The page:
}
        }
        setTimeout( () => {
          emitter.emit('grabTheNextOne',index);
        },backOffTime)
      }
    })
  } else {
    if (unprocessedItems.length>0) {
      emitter.emit('grabTheNextOne',index);
    }
  }
  emitter.emit('putTheNextOne');
}

emitter.on('grabTheNextOne', fetchNext);

function putNext () {
  const maxTags=10;
  if (fileCount < maxFiles && unprocessedItems.length < loadCount*maxTags) {
    console.log('loading',loadCount,fileCount);
    for (let i=0; i<loadCount; i++) {
      let fileId = uuid()
      let tagBag = {}
      while (Object.keys(tagBag).length<maxTags) {
        let tagIndex = Math.floor(Math.random()*38)
        tagBag[tags[tagIndex]]=''
      }
      Object.keys(tagBag).forEach( k => {
        let tagIndex = Math.floor(Math.random()*38)
        unprocessedItems.push({
          PutRequest: {
            Item: {
              FileId: { S: 'fileid-'+fileId },
              Tag: { S: k+'|'+fileCount }
            }
          }
        })
      })
      let doubleRef = fileCount+Math.floor(Math.random()*100+fileCount)
      unprocessedItems.push({
        PutRequest: {
          Item: {
            FileId: { S: 'fileid-'+fileId },
            Tag: { S: 'LoremIpsum|'+(fileCount+1)}
          }
        }
      })
      unprocessedItems.push({
        PutRequest: {
          Item: {
            FileId: { S: 'fileid-'+fileId },
            Tag: { S: 'LoremIpsum|'+doubleRef }
          }
        }
      })
      fileCount++
    }
  }
}

emitter.on('putTheNextOne', putNext);

putNext();

for (let i=0; i<limit; i++) {
  setTimeout( () => {
    emitter.emit('grabTheNextOne',i);
  }, Math.floor(Math.random()*unProcessedBackOffTime*i))
}

The code uses two ping pong events:

  • putTheNextOne - indicates the queue filling fun pushing function (qffpf) should check if it needs to dump loadCount items into the queue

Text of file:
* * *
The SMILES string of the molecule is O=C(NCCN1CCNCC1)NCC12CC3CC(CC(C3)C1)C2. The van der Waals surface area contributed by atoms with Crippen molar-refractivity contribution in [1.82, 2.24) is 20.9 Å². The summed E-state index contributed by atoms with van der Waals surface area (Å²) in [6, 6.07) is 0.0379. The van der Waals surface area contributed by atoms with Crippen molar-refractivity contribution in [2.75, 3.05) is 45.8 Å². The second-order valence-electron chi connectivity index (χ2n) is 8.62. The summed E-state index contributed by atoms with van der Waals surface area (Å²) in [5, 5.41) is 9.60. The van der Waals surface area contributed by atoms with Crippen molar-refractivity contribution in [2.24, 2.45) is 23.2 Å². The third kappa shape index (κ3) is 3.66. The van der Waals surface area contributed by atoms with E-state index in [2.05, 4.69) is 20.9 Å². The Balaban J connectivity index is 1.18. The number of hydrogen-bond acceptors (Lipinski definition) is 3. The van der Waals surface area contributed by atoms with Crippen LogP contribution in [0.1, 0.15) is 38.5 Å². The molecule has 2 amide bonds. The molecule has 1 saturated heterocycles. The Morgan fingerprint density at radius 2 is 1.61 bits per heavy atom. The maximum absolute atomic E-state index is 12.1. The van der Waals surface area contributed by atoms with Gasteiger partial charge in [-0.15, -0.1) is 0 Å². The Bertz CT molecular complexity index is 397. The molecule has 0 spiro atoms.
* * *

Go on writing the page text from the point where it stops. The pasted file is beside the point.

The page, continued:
• grabTheNextOne - indicates that the queue bubble wrap popping function (qbwpf) should take 25 of those unprocessedItems and call-a-roony old batchWriteItem and deal with the fallout of hitting the WCU limit (basically add backOffTime and push the leftovers back onto the queue). If there were no throwbacks from the write and there is still some backOffTime it reduces it.

ps - if you think qffpf and qbwpf have some computer sciency significance, besides sounding cool, 'queue-fffip-pifff' and 'queue-buh-whip-piff' don't.

At the end of the script, after putNext forces some dope into the unprocessedItems to get the party started, it pretty much schedules 20 (limit) fetchNext event listeners (that each does a 25 batchWriteItem ) that get eased into processing at random times. After they suck some out of unprocessedItems they ping putNext to let it see if it needs to replenish the queue.

If you run this, you should see Cloudwatch telling you your WCU's are getting knocked around and should jigsaw above and below the WCU limit. It is kind of like a self-regulating event system - SRES (there, I coined it, and no, it also isn't a thing).

It ain't quite what the peeps meant around Exponential backoff and also not quite what these dudes mean with Jitter'ed backoff, but it is cute to at least have something that yoyos around around a target rate and can bulk whack and keep pressure on an API.

Anyhoos

  • If you want to really amp it up, use cluster and let the workers hit more CPU's, but for our test we easily kept hitting the WCU limits.
  • You can easily make use of streaming like I did in this flowlog-regex-like-it's-1985 post. This would feed the queue from some source, like S3 for example.
  • If you want a more straightforward example of an S3 sucker upper tool checkout cousin R's blog post